It is possible for a tequila distillery to have its NOM number revoked by the CRT if it fails to maintain compliance with regulations. Reasons a NOM number may be revoked include:
- Using less than 100% blue agave in the distilling process.
- Producing tequila outside of designated geographic regions.
- Failing to adhere to production methods and quality standards.
- Not having proper safety and sanitation procedures.
- Mislabeling tequila products and bottle aging.
- Any other violation of CRT rules and norms.
If a serious infraction occurs, the CRT can cancel the distillery’s NOM number which effectively prohibits them from selling tequila until they correct the issue. Having a permit revoked is very rare though, as most brands closely follow regulations to avoid losing their license and ability to produce legit tequila.
Does a NOM number indicate where a tequila was made?
While the NOM number itself does not reveal the physical location of a distillery, you can determine where a tequila brand’s production facility is located by searching the CRT’s NOM registry database online.
By looking up a specific NOM number, you can find out details including:
- Distillery name
- Full street address
- State located in
For example, NOM 1492 which is assigned to Patrón, can be traced to the Hacienda Patrón distillery located at Carretera a Catano 227, Ahualulco de Mercado, in the state of Jalisco, Mexico.
So while not overtly stated on the bottle, the NOM provides a way to discover exactly where your tequila was originally distilled.
What does “Hecho en Mexico” mean on tequila?
The phrase “Hecho en Mexico” found on some tequila labels means “Made in Mexico.” This indicates the tequila was produced within Mexican borders as required by law for it to be officially classified as tequila.
Only tequilas manufactured in specific regions of Mexico can display the “Hecho en Mexico” declaration on their bottle. Those permitted states include:
If a spirit was distilled outside of Mexico, it cannot legally be called tequila. Phrases like “Hecho en Mexico” help verify the bottling adheres to geographical standards required for true tequilas.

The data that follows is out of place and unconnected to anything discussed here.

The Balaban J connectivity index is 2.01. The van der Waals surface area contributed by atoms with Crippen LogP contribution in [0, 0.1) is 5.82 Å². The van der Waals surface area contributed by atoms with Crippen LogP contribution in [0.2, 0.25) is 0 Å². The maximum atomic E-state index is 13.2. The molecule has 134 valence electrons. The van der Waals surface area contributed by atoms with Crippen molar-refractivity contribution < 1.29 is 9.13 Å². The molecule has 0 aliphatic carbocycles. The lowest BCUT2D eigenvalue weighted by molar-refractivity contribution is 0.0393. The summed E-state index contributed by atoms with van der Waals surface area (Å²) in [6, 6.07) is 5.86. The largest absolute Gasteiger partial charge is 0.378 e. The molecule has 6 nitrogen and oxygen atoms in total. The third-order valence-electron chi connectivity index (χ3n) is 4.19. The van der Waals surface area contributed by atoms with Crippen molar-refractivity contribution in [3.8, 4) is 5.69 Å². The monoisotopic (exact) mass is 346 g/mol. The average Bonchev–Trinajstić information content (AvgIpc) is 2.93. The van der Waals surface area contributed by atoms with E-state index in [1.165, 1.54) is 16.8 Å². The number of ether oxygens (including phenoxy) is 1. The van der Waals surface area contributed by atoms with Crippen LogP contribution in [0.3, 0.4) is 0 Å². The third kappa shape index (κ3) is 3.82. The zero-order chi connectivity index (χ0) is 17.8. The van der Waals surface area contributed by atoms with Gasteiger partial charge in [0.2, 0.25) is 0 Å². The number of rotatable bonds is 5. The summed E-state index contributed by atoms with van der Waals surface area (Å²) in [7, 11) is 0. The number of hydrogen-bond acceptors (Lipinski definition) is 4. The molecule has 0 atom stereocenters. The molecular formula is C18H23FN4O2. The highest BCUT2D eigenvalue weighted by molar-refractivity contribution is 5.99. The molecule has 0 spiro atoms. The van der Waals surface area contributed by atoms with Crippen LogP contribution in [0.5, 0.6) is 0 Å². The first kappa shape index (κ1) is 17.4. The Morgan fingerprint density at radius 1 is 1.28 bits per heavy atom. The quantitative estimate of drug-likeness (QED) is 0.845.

Does more aging lead to a higher NOM number?
The aging time of a tequila whether it is blanco, reposado or anejo, has no relation to the NOM number assigned to a distillery. The NOM is tied only to production location and processes, not barrel aging.
A lower NOM like 1120 can produce both young tequilas aged less than 2 months, as well as extra anejos aged 3+ years. The extended aging period does not make the NOM number increase.
So higher numbers do not indicate more aged or premium tequilas. The aging designation on the label will specify whether it is a blanco, reposado, etc. Independent of a tequila’s NOM.
How can you tell if a NOM number is fake?
There are a few ways you can spot a potentially fake or fraudulent NOM number on a tequila bottle:
- The number does not match the standard format of 4 digits – space – 4 digits
- Searching the number in the CRT database yields no results
- Multiple tequila brands list the same number, but are not commonly owned
- The distillery name tied to the number seems suspicious or non-existent
- The bottling claims to be “Hecho en Mexico” but NOM registry shows a foreign location
Additionally, you can contact the Tequila Regulatory Council’s offices directly to verify if a given NOM is real and still actively registered. With counterfeit spirits on the rise, double-checking questionable NOM numbers can help avoid fake tequila.
Does anejo tequila have a different NOM system?
The NOM numbering and registry system is the same for all types of tequila – blanco, reposado, and anejo. There is no separate NOM framework for classifying aged tequilas.
The same distillery NOM number will appear on every bottle of tequila produced there, from young blancos to extra-aged anejos. The aging designation will be indicated by the specific product name, not by the overarching distillery NOM.
So a brand like Cuervo’s NOM 1122 applies to their full range of tequilas from silver to gold to aged varieties. There is no distinct NOM numbering convention just for anejo tequilas.
Is a NOM number required on mezcal bottles?
Unlike with tequila, mezcal bottles are not required to have an official NOM number printed on their label. This is because mezcal production is not currently as regulated and standardized as tequila.
However, many reputable mezcal brands voluntarily include an assigned NOM number on their bottles. This provides the same benefit of verifying the spirit’s authenticity and origin for consumers. Use of NOM numbers on mezcal is starting to increase as its popularity grows.
So while not mandatory, the presence of an official NOM number on a mezcal can be an indicator of a legitimate brand following tequila-grade production methods.
A tequila’s NOM number provides important production details and reassurance of authenticity. This numerical identifier verifies the distillery is an authorized, CRT-regulated producer of legitimate tequila made in Mexico.
While the NOM itself does not directly convey quality or flavor profiles, it can offer useful insight into a brand’s roots and ownership. Checking for an authentic NOM helps guarantee the bottle you’re enjoying is genuine, agave-derived tequila.